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Reference for abrev. MS[edit]

Can someone please add to this article some information regarding the fact that Mesyl is allegedly abreviated to MS (Please provide a reference so we can substantiate the fact as presented on the disambiguation page MS). Thank you. --CyclePat (talk) 21:49, 17 December 2008 (UTC)

Seems like such a trivial thing to need a reference for, but here it is: Greene's Protective Groups in Organic Synthesis, by Peter G. M. Wuts and Theodora W. Greene. ChemNerd (talk) 02:53, 18 December 2008 (UTC)
What edition, and page number. Is it this book (the 4th edition? Or is it this book (the 3rd ed.). Thank you! --CyclePat (talk) 07:41, 21 December 2008 (UTC)

unsourced content[edit]

If anybody wants to find sources for this and add it back, fine by me (note, i changed sections to subsections):


Mesylates may be prepared using an alcohol and methanesulfonyl chloride in the presence of a base, often amine bases such as triethylamine.[1] Mesylates can also be prepared by combining an alcohol, methanesulfonic anhydride and base, although this method is generally used only if the nucleophilicity of chloride is a concern.

Drug Application[edit]

Mesyl group appears in a variety of medications, particularly cardiac (i.e. “antiarrhythmic”) but as sulfonamide moiety:

E.g. Sotalol vs (isoprenaline), ibutilide, sematilide (vs Procainamide), risotilide... Dronedarone, Dofetilide, E-4031, etc.

Also: H2 receptor antagonist: sufotidine vs Loxtidine.

Bitopertin is yet another example of a drug containing the "mesyl" function, whereas mesoridazine which contains only one oxygen and is a sulfoxide.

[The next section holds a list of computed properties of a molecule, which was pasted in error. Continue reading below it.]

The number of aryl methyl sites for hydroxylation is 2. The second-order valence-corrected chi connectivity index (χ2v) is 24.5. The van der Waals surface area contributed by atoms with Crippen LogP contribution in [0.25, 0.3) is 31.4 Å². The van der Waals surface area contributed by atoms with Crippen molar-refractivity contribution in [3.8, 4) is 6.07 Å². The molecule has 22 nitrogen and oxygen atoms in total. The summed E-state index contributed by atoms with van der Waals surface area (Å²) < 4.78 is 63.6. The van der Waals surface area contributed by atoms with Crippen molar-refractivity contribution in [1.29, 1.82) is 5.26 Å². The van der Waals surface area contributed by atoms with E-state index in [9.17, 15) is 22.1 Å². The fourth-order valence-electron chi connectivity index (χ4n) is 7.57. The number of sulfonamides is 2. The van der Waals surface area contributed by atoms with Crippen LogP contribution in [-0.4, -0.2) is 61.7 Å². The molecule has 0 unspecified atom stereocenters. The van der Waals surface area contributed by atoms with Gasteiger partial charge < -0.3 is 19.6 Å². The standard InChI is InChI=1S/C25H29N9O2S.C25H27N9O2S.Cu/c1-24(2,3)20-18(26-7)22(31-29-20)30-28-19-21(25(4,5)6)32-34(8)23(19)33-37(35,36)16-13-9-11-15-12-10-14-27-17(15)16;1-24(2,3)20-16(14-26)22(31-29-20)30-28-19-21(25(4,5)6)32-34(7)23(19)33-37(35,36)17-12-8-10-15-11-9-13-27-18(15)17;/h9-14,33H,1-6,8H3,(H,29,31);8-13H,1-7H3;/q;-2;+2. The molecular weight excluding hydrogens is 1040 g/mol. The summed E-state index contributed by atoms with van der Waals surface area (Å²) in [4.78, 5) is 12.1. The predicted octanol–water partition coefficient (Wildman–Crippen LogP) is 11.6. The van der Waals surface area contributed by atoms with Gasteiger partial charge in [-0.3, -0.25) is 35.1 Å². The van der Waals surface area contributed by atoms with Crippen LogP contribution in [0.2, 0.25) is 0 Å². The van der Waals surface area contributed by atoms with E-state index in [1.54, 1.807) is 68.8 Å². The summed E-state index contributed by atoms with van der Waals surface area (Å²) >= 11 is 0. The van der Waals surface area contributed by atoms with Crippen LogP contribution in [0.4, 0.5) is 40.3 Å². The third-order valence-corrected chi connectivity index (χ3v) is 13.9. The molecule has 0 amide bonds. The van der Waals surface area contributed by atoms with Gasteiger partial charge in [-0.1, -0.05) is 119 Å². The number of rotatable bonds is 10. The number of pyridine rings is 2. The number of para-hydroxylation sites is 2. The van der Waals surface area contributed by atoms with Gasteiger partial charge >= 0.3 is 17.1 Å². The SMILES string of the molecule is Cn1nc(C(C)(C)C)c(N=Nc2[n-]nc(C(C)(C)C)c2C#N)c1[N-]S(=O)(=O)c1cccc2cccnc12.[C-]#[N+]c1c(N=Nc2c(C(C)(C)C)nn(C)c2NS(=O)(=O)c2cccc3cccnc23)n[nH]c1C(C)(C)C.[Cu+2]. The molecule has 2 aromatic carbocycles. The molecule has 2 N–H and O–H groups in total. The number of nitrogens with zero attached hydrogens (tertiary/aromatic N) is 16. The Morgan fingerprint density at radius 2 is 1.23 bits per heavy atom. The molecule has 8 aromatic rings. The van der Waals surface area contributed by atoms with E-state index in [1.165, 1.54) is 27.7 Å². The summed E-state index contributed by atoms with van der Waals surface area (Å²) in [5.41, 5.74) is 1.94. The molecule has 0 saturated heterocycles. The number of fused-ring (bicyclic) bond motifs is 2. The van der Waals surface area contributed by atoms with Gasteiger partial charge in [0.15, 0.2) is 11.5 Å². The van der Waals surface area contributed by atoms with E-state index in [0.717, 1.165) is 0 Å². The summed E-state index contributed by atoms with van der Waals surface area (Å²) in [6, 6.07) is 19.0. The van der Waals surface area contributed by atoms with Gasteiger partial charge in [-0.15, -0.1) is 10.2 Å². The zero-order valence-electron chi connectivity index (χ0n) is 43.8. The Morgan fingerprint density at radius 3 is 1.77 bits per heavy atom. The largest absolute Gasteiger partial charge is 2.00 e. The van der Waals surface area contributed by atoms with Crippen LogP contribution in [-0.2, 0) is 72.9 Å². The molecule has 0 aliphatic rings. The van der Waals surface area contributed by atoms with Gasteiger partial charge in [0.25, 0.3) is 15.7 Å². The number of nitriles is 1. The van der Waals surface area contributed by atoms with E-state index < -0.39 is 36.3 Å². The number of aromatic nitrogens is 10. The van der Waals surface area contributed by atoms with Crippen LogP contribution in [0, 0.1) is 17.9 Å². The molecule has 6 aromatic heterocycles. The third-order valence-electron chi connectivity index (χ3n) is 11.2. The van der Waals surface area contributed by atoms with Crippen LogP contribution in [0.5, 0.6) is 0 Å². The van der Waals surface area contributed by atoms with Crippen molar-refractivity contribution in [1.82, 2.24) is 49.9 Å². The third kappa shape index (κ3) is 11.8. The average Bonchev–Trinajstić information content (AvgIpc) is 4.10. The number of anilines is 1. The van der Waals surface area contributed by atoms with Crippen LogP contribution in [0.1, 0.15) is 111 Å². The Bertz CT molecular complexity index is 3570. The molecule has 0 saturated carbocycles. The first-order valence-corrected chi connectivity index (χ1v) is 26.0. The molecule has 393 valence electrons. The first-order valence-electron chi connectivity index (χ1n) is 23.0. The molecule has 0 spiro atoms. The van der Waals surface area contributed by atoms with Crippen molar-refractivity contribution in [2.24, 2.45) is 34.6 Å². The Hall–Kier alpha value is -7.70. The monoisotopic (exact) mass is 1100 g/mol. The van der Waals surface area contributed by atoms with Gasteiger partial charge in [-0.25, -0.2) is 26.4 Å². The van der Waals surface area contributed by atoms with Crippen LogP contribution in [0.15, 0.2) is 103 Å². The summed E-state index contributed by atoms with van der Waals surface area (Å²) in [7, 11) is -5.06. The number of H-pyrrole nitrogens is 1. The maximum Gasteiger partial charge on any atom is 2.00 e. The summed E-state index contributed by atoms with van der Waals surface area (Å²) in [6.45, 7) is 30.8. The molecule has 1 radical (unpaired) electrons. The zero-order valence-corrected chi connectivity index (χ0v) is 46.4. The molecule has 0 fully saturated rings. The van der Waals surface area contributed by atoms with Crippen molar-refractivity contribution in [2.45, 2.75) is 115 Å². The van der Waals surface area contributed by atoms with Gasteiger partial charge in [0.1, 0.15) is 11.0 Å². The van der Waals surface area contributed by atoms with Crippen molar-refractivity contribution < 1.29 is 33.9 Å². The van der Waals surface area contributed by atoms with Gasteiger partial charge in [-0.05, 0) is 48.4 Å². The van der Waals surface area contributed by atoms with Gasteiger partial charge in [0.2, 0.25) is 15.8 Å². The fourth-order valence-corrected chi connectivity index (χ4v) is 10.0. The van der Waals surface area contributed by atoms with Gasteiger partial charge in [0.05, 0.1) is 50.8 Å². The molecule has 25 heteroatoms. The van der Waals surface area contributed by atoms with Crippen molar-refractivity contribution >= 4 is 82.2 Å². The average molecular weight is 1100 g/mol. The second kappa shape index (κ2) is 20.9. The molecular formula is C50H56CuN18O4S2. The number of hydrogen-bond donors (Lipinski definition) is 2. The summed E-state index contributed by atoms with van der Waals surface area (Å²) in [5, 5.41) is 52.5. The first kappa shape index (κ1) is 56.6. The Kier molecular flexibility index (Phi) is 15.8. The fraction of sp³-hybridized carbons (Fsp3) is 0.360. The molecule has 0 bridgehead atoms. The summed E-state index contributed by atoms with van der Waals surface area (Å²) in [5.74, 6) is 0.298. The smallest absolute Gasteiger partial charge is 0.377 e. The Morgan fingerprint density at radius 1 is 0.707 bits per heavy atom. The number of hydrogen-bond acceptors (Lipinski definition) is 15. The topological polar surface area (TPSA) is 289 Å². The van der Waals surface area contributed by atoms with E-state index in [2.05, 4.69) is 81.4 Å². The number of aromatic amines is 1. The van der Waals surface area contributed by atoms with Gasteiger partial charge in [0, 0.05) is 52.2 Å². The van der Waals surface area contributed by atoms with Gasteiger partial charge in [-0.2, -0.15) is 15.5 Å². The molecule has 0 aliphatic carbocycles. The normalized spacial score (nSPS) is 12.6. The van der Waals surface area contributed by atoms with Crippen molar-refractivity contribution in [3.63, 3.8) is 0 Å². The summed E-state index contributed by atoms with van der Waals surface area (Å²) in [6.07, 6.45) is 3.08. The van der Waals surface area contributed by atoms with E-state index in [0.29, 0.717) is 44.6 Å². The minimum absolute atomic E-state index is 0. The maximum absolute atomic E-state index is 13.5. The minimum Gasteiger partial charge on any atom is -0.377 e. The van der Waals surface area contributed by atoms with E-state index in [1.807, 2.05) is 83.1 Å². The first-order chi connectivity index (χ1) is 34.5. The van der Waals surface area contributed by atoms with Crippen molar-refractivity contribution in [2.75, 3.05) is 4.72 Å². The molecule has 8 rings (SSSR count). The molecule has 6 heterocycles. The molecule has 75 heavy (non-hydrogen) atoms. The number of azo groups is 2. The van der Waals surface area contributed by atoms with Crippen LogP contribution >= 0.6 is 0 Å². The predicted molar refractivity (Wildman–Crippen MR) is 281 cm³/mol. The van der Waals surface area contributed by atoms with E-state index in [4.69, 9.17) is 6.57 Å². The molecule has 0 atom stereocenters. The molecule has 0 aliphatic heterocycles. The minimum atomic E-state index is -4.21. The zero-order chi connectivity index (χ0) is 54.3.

1. ^ Rick L. Danheiser, Yeun-Min Tsai, and David M. Fink (1993). "A General Method for the Synthesis of Allenylsilanes: 1-Methyl-1-(trimethylsilyl)allene". Org. Synth. ; Coll. Vol. 8, p. 471  (a procedure illustrating the use of mesylates)
  • there you go. Jytdog (talk) 14:40, 17 February 2015 (UTC)

Hey Smokefoot I totally get it that you are an expert and can look at a compound and say what it is. To a certain extent I am OK with letting that kind of stuff go unsourced but the content you added back also says "Whereas mesylates are often hydrolytically labile, mesyl groups, when attached to carbon or nitrogen are robust." This statement needs a source, yes? Jytdog (talk) 20:17, 17 February 2015 (UTC)

Oh, thanks again for taking the time. Interesting how these conversations go: here I am thinking you are worried about sources for the occurrence of mesyl groups in various drugs, but you're concerned about sourcing on the non-reactivity of mesyl-N and mesyl-C bonds, sort of an geeky point. That source might be challenging to locate, because chemists tend not to write about things that don't react. The same assertion is laid out in Methanesulfonyl chloride#Methanesulfonamides without a source. In any case, I just found a citation that should satisfy you and improve these articles! Cheers, --Smokefoot (talk) 23:40, 17 February 2015 (UTC)